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Value hunting

By Simon Angelo

October saw most markets down heavily.  It wasn't a crash - which generally constitutes a double digit fall over several days, but it was a decidedly bearish correction with the Nasdaq down 12.3% (from month start to end) and our benchmark - the MSCI World Index down almost 9%. 

Some over-diversified products such as ETFs and KiwiSaver Growth accounts for example saw balances drop more than 10%.

For the value investor, with convictions on a much smaller number of businesses and sectors you have been following for years, this should present a buying opportunity.  You back your research, back your preferred businesses, take the risk (of further correction) and top up.

The reality in this market is good businesses are holding their value which reinforces our belief in following a global but concentrated strategy.  Against wider falls of 10%+, our composite portfolio strategy was down only 3.07% from October start to end.

Dividends play a role

By definition, a good business produces excess cash flow, enough to both distribute as profit and reinvest for future growth.  When the market falls and hard times come, these sort of businesses weather the storm better than others.  Even when price declines, you can still enjoy a running yield over 5%.  This allows you to continue to hold these businesses until growth in the economy and market resumes.

A more risky type of investing is to focus on stocks that are purely growth oriented.  These are often tech or small cap businesses that reinvest all profits (if any) and don't pay a dividend.  Some investors have made big returns from these businesses - I'm thinking of one local cloud based software business for example.  These investors deserve their returns.  They've taken on a lot of risk, since such businesses can also be worth nothing, quite quickly.  

The problem for a value investor hunting for value, is that these hot, growth businesses look pretty speculative when you start reviewing the assets they own and the cash burn needed to build them.  And then you enter a territory where you're investing into something you don't fully understand or can reasonably predict the outcome of.  In other words - taking a punt, or gambling.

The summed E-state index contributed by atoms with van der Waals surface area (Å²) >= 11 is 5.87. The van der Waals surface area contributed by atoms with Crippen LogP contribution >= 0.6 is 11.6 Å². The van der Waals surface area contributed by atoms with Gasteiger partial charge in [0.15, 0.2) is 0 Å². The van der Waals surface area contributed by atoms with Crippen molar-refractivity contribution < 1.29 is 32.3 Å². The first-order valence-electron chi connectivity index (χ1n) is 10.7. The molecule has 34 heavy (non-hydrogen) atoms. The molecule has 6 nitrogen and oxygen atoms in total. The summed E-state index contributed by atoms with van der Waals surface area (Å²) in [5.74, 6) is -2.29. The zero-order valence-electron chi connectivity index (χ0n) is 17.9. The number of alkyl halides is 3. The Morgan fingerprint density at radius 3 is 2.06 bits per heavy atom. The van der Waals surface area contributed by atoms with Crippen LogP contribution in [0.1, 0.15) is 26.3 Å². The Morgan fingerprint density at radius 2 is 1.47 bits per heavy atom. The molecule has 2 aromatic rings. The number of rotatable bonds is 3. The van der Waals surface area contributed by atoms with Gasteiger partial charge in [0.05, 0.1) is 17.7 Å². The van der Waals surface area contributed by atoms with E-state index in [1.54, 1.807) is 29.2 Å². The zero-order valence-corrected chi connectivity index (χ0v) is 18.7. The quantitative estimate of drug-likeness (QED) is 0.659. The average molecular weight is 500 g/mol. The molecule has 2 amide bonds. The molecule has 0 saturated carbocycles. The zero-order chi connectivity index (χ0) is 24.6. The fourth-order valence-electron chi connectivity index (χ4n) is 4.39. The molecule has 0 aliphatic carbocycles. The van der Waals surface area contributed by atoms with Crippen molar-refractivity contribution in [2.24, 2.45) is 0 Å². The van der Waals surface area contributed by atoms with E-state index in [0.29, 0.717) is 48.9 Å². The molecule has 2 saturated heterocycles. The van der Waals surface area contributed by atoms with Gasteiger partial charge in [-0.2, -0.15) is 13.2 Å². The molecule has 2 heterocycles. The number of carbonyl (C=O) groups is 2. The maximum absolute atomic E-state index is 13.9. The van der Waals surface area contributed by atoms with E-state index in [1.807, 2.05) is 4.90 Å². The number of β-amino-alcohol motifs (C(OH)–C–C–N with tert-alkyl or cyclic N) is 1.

When you're seeking to increase income and deliver stable return from capital, there's no place for gambling.  Moreover in the public markets, short sellers can more easily spot problems with business models based on slender assets than you can spot untapped potential.

Speaking of potential and value...

Market sogginess weighed heavily on one of our UK positions through October - the home builder Crest Nicholson.  Brexit concerns, a tough London property market, an earnings downgrade and the bearish sentiment pulled it down to a 5 year low of 274 pence.  It had been trading as high as 622 last year. 

Around 280 pence, PE (Price to Earnings) was as low as 4, asset value was well supported by land holdings in Southern England and the company had a clear plan to slow down building and maximize cash flow while waiting for the market to improve - which the market could likely do once Brexit pans out next year.  The more than healthy dividend of around 10% is also well supported.

Looking at market depth and announcements it is now clear that smart investors bought large positions, internal directors increased their holdings and in just two weeks it went from 274 back up to nearly 350.  Those investors have enjoyed a 27% return in 2 weeks while they await their next dividend payment in March - on track to yield 10% p.a. on top of the growth.

It is these sort of value spots in a bearish market that present golden opportunities for the value investor and that's why now is such a good time to enter the market to take advantage.